Compare city performance across multiple topics to discover how Australia's capitals perform in different sectors.
Discover where you should live, work, or visit by creating a city report card based your personal selection of facts.
From the bizarre and trivial to the serious and useful: get lost in a sea of facts and confirm or challenge your knowledge.
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Survey: What makes a city liveable? (NEW)
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While there are many things that make a city liveable, their order of priority is different for everyone. There are several 'Liveability Indexes' that exist, but none that weigh the things that Australians prioritise with hard data.
Your responses will contribute to a better understanding of what a city's residents need, and what needs to be focused on at all levels of government.
Why conduct surveys?
Give voice to your opinions and be rewarded for your time.
While hard data is essential for the comparison of states and cities, empirical data is invaluable for capturing the sentiment and opinion of a city’s residents. Australia’s Best City, along with its parent company ipData, conducts numerous surveys on a wide range of topics to ensure that the database remains up-to-date, representative, and relevant.
Survey responses also help shape policy and company decisions by contributing to reports and in-depth analysis that Australia’s Best City, and parent company ipData, conducts on their behalf.
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Australia’s Best City and research consulting firm ipData are committed to providing in-depth analysis through survey generation. Coupled with extensive experience in research and consultation, an independently-run survey can provide the impetus for positive change.
All surveys conducted are statistically significant and, when necessary, represent a cross-section of demographics thanks to the vastly different community circles of both Australia’s Best City and ipData. To ensure complete responses, respondents are offered incentives through competitions and prizes.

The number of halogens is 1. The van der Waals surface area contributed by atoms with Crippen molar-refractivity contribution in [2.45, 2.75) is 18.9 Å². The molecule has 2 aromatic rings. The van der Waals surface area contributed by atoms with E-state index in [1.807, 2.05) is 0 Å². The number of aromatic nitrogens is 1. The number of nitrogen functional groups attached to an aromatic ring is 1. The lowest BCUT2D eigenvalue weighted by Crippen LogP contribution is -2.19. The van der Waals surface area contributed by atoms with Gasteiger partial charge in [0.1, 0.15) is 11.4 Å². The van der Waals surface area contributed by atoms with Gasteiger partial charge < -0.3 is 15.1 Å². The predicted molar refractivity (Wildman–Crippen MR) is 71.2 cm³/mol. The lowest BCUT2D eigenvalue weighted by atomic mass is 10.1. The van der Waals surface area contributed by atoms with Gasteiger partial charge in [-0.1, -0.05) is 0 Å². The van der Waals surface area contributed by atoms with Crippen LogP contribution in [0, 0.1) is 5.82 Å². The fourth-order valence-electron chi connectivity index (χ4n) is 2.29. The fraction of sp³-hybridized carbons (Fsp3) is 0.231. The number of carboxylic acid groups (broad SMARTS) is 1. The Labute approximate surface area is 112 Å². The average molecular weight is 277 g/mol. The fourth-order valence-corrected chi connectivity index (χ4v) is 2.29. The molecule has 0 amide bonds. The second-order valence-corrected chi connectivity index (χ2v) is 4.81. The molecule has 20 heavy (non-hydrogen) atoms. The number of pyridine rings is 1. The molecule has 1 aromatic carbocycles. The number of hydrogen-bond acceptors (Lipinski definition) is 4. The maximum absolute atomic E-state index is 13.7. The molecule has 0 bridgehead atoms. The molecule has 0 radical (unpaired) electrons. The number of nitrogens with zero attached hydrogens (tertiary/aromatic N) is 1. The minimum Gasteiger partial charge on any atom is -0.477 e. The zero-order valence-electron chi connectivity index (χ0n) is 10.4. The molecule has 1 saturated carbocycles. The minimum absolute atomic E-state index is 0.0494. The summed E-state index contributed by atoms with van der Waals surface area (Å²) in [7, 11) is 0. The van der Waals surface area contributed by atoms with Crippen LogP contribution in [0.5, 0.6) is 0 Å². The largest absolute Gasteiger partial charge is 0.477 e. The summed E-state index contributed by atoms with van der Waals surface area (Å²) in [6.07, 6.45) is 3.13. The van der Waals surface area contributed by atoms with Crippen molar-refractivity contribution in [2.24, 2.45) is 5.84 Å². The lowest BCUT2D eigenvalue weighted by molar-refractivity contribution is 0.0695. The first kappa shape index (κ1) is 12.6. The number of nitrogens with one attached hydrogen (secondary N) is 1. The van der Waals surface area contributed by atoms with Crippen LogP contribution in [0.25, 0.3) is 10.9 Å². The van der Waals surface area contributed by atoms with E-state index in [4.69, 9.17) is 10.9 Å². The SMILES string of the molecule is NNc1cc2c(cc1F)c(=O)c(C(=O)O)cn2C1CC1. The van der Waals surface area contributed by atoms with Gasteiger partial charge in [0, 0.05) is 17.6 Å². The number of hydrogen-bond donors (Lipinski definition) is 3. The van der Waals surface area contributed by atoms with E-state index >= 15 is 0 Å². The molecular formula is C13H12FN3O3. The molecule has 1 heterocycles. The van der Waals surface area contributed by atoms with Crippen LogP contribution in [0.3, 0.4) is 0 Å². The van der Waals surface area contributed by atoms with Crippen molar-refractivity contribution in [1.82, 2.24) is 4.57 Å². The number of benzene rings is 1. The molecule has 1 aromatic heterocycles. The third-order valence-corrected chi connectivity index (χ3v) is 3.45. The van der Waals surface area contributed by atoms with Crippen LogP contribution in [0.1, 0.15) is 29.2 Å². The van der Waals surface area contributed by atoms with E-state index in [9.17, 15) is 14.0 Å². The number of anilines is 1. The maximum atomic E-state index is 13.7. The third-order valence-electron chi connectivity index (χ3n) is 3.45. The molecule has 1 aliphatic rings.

For more information regarding surveys, please contact us.
Cricket is one of the most loved sports in Australia, and unlike AFL or Rugby, which have varied popularity in each state, cricket is known to have equal interest across all regions of Australia. Cricket is often referred to as Australia’s national sport because of this equal interest.
This FACT indicates the number of Australian born capped cricket players of all time, by birth state. “Baggy Greens”, refers to the cricket cap that is worn by Australian Test cricketers. For the purpose of this FACT, data for players capped for Australia, but who were born overseas, were excluded. The total of Australian-born, Australian-capped cricketers will therefore be less that the total number of Australian-capped cricketers.
This FACT indicates the number of people born into Generation Y (between the years 1982 and 2000), as a proportion of 100,000 people, in each Australian capital city. This number is represented in thousands.
According to the 2011 ABS Census, the city with the highest number of 'Gen Y's' is Darwin with 29,564 per 100,000 people. The city with the lowest is Hobart with 24,787 per 100,000 people, followed closely by Adelaide with 24,929 per 100,000 people.
Australia is one of the world's leading producers of lamb and mutton. It is the largest exporter of mutton and live sheep, and the second largest exporter of lamb. Australians are among the biggest consumers of lamb in the world. According to Meat and Livestock Australia, the off-farm meat value of the Australian sheep meat industry is A$3.9 billion, and the sheep farming industry if therefore extremely important for the economy.
This FACT indicates the total number of sheep in each Australian state and territory. These numbers are represented in millions.
This FACT indicates the petroleum usage for transport per 100,000 persons (gigalitres) in each Australian state. The numbers include all road, water, air and other types of transport for both private and commercial use and represent the usage from 2010 to 2011. The state with the highest usage is the Northern Territory with 336 GL per 100,000 people. The state with the lowest is South Australia with 170 GL per 100,000 people.
*Data for the ACT could not be obtained
Corporate real estate is an important topic for the economic health of a city. The grading system used by Knight Frank categorizes primary and secondary office space by the use of advanced valuation software, rigid reporting and quality review processes and by utilising global, national and local networks. As real estate prices rise, so too does that of office space, making it increasingly difficult for small and young businesses to establish themselves, particularly in primary or central locations. As a result, secondary office space is an important factor for economic prosperity. This FACT indicates the average gross face office rent for secondary core locations, in Australian dollars per square metre per week, in each Australian capital city.
* Adelaide, Brisbane and Canberra are using gross profit data, whereas with Melbourne, Perth and Sydney, only the median net profit could be found. No data was available for Darwin and Hobart.